Taylor Swift on LGBTQ activism: 'Rights are being stripped from anyone who isn't a straight white cisgender male'

In an interview with Vogue, Taylor Swift explained why she decided to throw her weight publicly behind LGBTQ activism and the Equality Act.
Taylor Swift performs at the iHeartRadio Wango Tango concert in Carson
Taylor Swift performs at the iHeartRadio Wango Tango concert in Carson, California, on June 1, 2019.Mario Anzuoni / Reuters file
By Alexander Kacala

In a new interview with “Vogue” magazine, Taylor Swift opens up about the decision she made earlier this year to become more vocal about LGBTQ rights.

In the cover story for the magazine’s seminal September issue, Swift shared a moment when her friend, Todrick Hall, pressed her on what she would do if her son came out as gay.

Swift remembered: “Maybe a year or two ago, Todrick and I are in the car, and he asked me, 'What would you do if your son was gay?'”

“The fact that he had to ask me ... shocked me and made me realize that I had not made my position clear enough or loud enough,” she said. “If my son was gay, he’d be gay. I don’t understand the question.”

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Swift goes on to explain that if her best friend didn’t know what her response would be, neither would her fans.

“If he was thinking that, I can’t imagine what my fans in the LGBTQ community might be thinking,” she goes on. “It was kind of devastating to realize that I hadn’t been publicly clear about that.”

Later in the interview, Swift explains why after years of seemingly being silent on political and social issues, she is speaking out now.

“Rights are being stripped from basically everyone who isn’t a straight white cisgender male,” she said. “I didn’t realize until recently that I could advocate for a community that I’m not a part of. It’s hard to know how to do that without being so fearful of making a mistake that you just freeze. Because my mistakes are very loud. When I make a mistake, it echoes through the canyons of the world. It’s clickbait, and it’s a part of my life story, and it’s a part of my career arc.”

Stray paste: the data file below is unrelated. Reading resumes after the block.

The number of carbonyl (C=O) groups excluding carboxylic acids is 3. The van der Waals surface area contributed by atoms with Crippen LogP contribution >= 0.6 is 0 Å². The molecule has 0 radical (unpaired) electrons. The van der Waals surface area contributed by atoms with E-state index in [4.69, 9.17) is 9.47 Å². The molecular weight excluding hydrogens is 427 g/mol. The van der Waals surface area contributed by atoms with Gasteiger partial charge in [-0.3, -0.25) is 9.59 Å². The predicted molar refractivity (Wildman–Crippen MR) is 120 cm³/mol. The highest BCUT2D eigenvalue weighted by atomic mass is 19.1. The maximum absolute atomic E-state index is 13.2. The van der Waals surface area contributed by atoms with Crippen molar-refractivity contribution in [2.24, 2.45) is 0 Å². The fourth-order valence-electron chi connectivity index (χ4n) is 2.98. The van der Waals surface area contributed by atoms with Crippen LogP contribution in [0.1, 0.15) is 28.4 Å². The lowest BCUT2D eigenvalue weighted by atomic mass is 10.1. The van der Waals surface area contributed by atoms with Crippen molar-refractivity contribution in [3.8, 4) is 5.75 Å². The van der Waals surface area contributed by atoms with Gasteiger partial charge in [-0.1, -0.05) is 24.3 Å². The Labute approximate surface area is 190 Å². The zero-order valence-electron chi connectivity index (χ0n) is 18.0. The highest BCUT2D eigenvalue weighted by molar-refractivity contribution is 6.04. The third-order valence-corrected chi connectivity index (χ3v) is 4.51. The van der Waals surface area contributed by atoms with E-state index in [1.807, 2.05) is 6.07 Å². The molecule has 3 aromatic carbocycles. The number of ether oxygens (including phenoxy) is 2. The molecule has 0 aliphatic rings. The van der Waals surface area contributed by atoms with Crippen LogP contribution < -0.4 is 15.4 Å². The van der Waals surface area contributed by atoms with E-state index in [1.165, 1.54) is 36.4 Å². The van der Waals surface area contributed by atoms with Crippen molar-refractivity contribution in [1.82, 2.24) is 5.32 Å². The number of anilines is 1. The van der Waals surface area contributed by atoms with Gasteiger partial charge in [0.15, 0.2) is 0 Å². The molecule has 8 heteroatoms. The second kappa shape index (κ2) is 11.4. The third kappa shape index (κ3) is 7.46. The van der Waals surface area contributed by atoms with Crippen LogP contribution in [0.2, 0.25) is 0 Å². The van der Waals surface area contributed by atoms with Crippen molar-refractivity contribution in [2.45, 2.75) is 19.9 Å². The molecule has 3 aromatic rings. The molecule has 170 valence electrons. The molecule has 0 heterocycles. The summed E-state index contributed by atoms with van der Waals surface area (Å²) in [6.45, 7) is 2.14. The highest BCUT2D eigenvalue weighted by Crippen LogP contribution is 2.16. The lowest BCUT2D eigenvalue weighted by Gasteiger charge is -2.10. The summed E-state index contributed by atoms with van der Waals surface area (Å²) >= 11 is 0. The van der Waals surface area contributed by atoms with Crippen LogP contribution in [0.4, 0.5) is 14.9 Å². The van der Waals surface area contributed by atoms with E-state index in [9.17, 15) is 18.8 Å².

Earlier this year, Swift donated $113,000 to the Tennessee Equality Project to combat various anti-LGBTQ bills in the state and collected almost 500,000 signatures on a change.org petition in support of the Equality Act.

Before the 2018 midterms, Swift used her voice to encourage those in Nashville to vote against Republican Marsha Blackburn for Senate, calling out her anti-gay record. “She believes businesses have a right to refuse service to gay couples,” Swift wrote on Instagram. “She also believes they should not have the right to marry. These are not MY Tennessee values.”

In June, Swift also made a "very generous donation" to the LGBTQ media advocacy group GLAAD in honor of Pride, which the organization says will be used to create campaigns to fight hate and discrimination against LGBTQ people.

“Taylor Swift continues to use her platform to speak out against discrimination and create a world where everyone can live the life they love,” GLAAD President and CEO Sarah Kate Ellis said in an emailed statement at the time. “In today’s divisive political and cultural climate, we need more allies like Taylor, who send positive and uplifting messages to LGBTQ people everywhere.”

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